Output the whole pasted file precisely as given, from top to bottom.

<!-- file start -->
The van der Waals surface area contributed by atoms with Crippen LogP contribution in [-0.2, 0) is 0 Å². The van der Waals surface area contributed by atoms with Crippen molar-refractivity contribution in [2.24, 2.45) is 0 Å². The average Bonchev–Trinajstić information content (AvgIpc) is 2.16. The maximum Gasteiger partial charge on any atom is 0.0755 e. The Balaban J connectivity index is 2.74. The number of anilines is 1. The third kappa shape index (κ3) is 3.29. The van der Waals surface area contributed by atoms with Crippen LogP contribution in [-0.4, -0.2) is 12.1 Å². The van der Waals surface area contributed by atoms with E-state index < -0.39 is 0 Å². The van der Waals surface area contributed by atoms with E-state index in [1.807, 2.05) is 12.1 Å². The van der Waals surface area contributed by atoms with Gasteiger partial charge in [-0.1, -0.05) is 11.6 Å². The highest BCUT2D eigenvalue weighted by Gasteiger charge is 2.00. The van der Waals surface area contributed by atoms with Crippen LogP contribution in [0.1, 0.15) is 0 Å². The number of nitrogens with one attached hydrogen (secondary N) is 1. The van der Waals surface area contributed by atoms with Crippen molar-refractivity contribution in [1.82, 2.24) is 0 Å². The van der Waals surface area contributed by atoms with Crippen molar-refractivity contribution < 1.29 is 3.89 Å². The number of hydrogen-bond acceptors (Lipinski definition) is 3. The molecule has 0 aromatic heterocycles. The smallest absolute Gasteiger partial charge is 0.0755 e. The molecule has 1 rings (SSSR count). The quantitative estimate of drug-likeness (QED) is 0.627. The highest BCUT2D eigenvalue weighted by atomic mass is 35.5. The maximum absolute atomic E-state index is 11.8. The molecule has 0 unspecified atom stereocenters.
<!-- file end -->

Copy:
The van der Waals surface area contributed by atoms with Crippen LogP contribution in [-0.2, 0) is 0 Å². The van der Waals surface area contributed by atoms with Crippen molar-refractivity contribution in [2.24, 2.45) is 0 Å². The average Bonchev–Trinajstić information content (AvgIpc) is 2.16. The maximum Gasteiger partial charge on any atom is 0.0755 e. The Balaban J connectivity index is 2.74. The number of anilines is 1. The third kappa shape index (κ3) is 3.29. The van der Waals surface area contributed by atoms with Crippen LogP contribution in [-0.4, -0.2) is 12.1 Å². The van der Waals surface area contributed by atoms with E-state index < -0.39 is 0 Å². The van der Waals surface area contributed by atoms with E-state index in [1.807, 2.05) is 12.1 Å². The van der Waals surface area contributed by atoms with Gasteiger partial charge in [-0.1, -0.05) is 11.6 Å². The highest BCUT2D eigenvalue weighted by Gasteiger charge is 2.00. The van der Waals surface area contributed by atoms with Crippen LogP contribution in [0.1, 0.15) is 0 Å². The number of nitrogens with one attached hydrogen (secondary N) is 1. The van der Waals surface area contributed by atoms with Crippen molar-refractivity contribution in [1.82, 2.24) is 0 Å². The van der Waals surface area contributed by atoms with Crippen molar-refractivity contribution < 1.29 is 3.89 Å². The number of hydrogen-bond acceptors (Lipinski definition) is 3. The molecule has 0 aromatic heterocycles. The smallest absolute Gasteiger partial charge is 0.0755 e. The molecule has 1 rings (SSSR count). The quantitative estimate of drug-likeness (QED) is 0.627. The highest BCUT2D eigenvalue weighted by atomic mass is 35.5. The maximum absolute atomic E-state index is 11.8. The molecule has 0 unspecified atom stereocenters.